eMAR / tech / software

How we use NHS data to deliver better care

Leveraging prescription data to improve our medication search

For a long time now, we’ve had a search tool for medication that is as simple as possible. Care managers use it as part of our medication management software to find and select medications for their care recipients from the NHS’s medicines database. Enter what you’re searching for, and it’ll return matching results. It’s simple, but a bit too simple.

At Birdie, our users are carers and care managers who spend their time taking care of the elderly. The care managers that use our tool spend their time organising the care that their team provide and carrying out any necessary admin to keep things running smoothly. Any time that we can save them from performing admin is time they can redirect towards providing greater care.

We quickly realised our search tool for finding medications was a large time-sink.

As you can see, the list is unordered. Care managers likely have to spend a long time scrolling a list, instead of relying on the search to actually find what they need. As the amount of time a care manager has to dedicate to any given care recipient is limited at best, this becomes a problem.

The power of prescriptions

To resolve the issue, we turned towards finding a solution that could organise the results in a sensible, useful way. We decided that the frequency that any given medication is prescribed is a good way of separating the common medications from the rare.

So we came up with a simple idea...

We could find the number of times a given medication was prescribed in the NHS’s prescription records and make the most common appear at the top of a search; all we need to save is the number of times each medication was prescribed.

There were, of course, some problems along the way.

The problems

  • Identifiers not matching
  • Covering all types of medication
  • Too much data

Problem 1) Identifiers not matching

The prescription data that the NHS has relates to BNF (British National Formulary) codes. Ours relate to SNOMED instead; a system devised as a common language for health terms.

Luckily, the NHS provides a second dataset that matches BNF codes to SNOMED codes.

By downloading this file alongside the prescription data, we could then use that to match up the right values to right medications.

Problem 2) Covering all types of medication

The NHS classifies medications into four main categories.

  • AMP — Actual Medicinal Product. These can be considered as the actual medication you might buy, perhaps a branded product. E.g. Tenormin 100mg tablets (AstraZeneca UK Ltd).
  • AMPP — Actual Medicinal Product Pack. These are an expansion of the AMP above, and is a specific pack or size. E.g. Tenormin 100mg tablets (AstraZeneca UK Ltd) 28 tablet 2 x 14 tablets
  • VMP — Virtual Medicinal Product. These are much more generic, and generally describes the medication, but not the product. E.g. Atenolol 100mg tablets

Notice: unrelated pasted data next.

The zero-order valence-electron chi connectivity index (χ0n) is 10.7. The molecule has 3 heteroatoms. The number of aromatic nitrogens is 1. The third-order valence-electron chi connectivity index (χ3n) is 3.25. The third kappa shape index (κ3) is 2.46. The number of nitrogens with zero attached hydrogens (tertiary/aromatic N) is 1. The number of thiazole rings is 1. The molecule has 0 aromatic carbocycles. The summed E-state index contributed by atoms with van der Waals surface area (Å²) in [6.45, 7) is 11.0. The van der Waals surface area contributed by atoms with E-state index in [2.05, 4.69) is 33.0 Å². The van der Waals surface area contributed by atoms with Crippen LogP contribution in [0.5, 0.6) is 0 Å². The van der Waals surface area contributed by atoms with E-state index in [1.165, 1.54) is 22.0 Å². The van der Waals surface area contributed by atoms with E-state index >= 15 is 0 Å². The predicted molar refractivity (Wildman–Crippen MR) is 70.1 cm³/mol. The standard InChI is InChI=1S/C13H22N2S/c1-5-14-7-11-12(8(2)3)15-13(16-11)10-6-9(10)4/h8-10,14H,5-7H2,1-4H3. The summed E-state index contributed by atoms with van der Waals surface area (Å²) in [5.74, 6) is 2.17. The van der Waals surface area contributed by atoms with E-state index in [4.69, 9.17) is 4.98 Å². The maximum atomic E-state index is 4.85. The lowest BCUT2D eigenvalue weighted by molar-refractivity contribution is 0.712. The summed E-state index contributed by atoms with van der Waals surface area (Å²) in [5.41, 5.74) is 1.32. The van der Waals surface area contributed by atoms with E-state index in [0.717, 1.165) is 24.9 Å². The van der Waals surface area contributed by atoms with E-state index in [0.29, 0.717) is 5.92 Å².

• VMPP — Virtual Medicinal Product Pack. These are a version of the VMP above and is a specific pack or size. E.g. Atenolol 100mg tablets 28 tablet

An example: You might buy a 20 tablet pack of Panadol 500mg painkillers (the AMPP), but you wouldn’t buy raw Paracetamol (the VMP).

Our medication search returns AMP and VMP results in the list, so we needed a way of making sure that the prescription data filters down to them.

Thankfully, it’s possible to make the link between them and their VMPP and AMPP counterparts, so we ended up being able to directly connect prescription numbers to the right medications that were appearing in our search results.

Problem 3) Too much data

At around 7 billion prescriptions, this dataset was an 800MB CSV file.

Although we considered alternatives, we decided to use a raw SQL script to insert the data into our MySQL database, as it would be the fastest to iterate and the easiest for future developers to understand.

The problem was, the first version of the script we wrote took around 15 minutes to complete. This meant that our database could be locked whilst performing this enormous task, meaning that our users would not be able to use the app properly.

We couldn’t process that much data at once without consequences.

Instead, we took a different approach.

  • We limited the data to be the top 99% of medications prescribed, which was less than 1% of the original data; all of the benefit with a fraction of the data.
  • We sunk some time into investigating how we could optimise the query, and ended up dumping the data into a temporary database table, where we could process it faster.

With the data cut down, and the process improved, the script ran at lightning speed.

A powerful medication search

With those problems out of the way, we had a powerful new search tool that could save our care managers quite a bit of time and effort.

We even began to notice relevant medications surfacing that none of us had expected. Liquid asparagus, anyone?

Where to go from here?

The great thing about any tool is that they can always be improved. The main idea we’re looking towards in the future, however, is automating the prescription data insertion.

In this first version, it requires someone to download the NHS data and run the script as needed. Automating it would mean it always stays up to date.

We decided not to do this for the first version for the following reasons:

  • New medications are not added very often.
  • The data is unlikely to be very different each time.
  • The data is only updated approximately every 3 months.

Got any interesting insights on a medication-related search? See if you can guess what flavour is the most commonly prescribed milkshake.